Attempt to keep the conversation light and friendly. Never threaten the identified physician. Never attempt to coerce. Remember, the PHP or wellbeing committee is voluntary to assist physicians. Most physicians in crisis actually want help but are afraid. Therefore, be courteous and helpful. However, before concluding the intervention, let them know if they chose not to voluntarily participate, the matter may well go to the medical board which will likely open a disciplinary process that likely will compel the same action we recommend, an evaluation.


If the identified physician does not answer, leave a voicemail. Introduce yourself as representing the physician health program or wellbeing committee and ask them to return the call as soon as possible and that it is important. Call back frequently.

Conversation With Physician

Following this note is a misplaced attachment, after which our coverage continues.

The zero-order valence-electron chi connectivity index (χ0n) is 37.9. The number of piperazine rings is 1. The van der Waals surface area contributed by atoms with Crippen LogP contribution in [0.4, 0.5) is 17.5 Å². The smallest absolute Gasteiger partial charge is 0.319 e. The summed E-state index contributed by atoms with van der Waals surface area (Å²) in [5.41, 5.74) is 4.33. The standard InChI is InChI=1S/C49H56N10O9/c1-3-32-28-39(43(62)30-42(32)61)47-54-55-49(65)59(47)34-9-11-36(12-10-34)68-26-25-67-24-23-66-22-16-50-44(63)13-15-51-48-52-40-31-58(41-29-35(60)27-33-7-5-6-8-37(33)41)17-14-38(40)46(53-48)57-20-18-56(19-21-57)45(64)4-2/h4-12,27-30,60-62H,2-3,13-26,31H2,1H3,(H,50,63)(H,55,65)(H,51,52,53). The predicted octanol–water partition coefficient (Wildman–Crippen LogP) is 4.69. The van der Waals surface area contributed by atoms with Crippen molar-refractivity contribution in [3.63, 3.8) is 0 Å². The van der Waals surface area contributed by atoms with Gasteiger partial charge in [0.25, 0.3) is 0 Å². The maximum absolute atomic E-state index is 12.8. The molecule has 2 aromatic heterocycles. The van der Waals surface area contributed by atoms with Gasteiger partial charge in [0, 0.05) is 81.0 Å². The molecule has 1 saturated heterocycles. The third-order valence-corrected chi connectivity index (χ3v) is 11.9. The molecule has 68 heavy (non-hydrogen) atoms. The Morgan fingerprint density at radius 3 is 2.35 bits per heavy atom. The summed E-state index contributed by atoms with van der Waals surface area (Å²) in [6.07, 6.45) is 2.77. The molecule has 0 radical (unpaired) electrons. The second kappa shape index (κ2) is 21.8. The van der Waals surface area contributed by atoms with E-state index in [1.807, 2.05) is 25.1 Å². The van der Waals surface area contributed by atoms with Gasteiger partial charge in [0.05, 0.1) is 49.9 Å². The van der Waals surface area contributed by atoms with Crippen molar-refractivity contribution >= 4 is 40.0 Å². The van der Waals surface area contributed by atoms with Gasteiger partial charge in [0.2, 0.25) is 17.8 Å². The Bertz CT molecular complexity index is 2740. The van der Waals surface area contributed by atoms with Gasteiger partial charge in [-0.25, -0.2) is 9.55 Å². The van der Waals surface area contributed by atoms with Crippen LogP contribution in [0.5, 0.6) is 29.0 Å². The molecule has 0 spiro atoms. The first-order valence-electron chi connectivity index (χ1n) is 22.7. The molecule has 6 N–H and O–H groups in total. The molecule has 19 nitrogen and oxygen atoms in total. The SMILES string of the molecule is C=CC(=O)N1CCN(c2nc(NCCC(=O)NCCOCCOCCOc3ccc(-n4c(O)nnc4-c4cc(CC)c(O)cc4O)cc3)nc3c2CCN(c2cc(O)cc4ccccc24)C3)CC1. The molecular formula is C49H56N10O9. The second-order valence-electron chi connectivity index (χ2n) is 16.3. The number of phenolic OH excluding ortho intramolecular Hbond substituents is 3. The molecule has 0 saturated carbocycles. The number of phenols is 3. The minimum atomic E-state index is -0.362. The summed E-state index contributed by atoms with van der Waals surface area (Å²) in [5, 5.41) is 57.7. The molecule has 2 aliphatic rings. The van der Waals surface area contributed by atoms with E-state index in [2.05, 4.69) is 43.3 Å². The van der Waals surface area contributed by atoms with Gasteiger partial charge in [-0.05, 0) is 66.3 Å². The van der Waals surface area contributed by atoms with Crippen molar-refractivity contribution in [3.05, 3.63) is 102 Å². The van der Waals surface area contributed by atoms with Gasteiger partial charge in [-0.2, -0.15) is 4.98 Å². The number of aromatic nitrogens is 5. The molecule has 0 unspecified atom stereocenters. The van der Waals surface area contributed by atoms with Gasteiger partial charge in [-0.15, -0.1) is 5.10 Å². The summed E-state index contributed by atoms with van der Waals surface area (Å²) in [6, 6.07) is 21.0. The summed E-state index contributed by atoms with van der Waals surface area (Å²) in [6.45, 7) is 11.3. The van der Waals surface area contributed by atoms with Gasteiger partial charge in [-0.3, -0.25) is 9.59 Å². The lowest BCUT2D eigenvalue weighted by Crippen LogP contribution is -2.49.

When you speak to the identified physician, introduce yourself as representing the physician health program or wellbeing committee. Ask if they have ever heard of the program or committee. Explain that the program was created to assist physicians as an alternative to medical board or medical executive committee investigation and discipline and that the program is authorized to deal with situations in a confidential manner. Explain that there has been a referral to the program or committee  by a legitimate source, concerned that you might have a problem with ____________ (i.e. alcohol abuse). Pause and then ask if they have a problem with ____________ (i.e. alcohol abuse)? If the answer is yes, then advise the physician that we can help and let them know the entire process can be kept confidential at this time. Then skip to Recommendation below.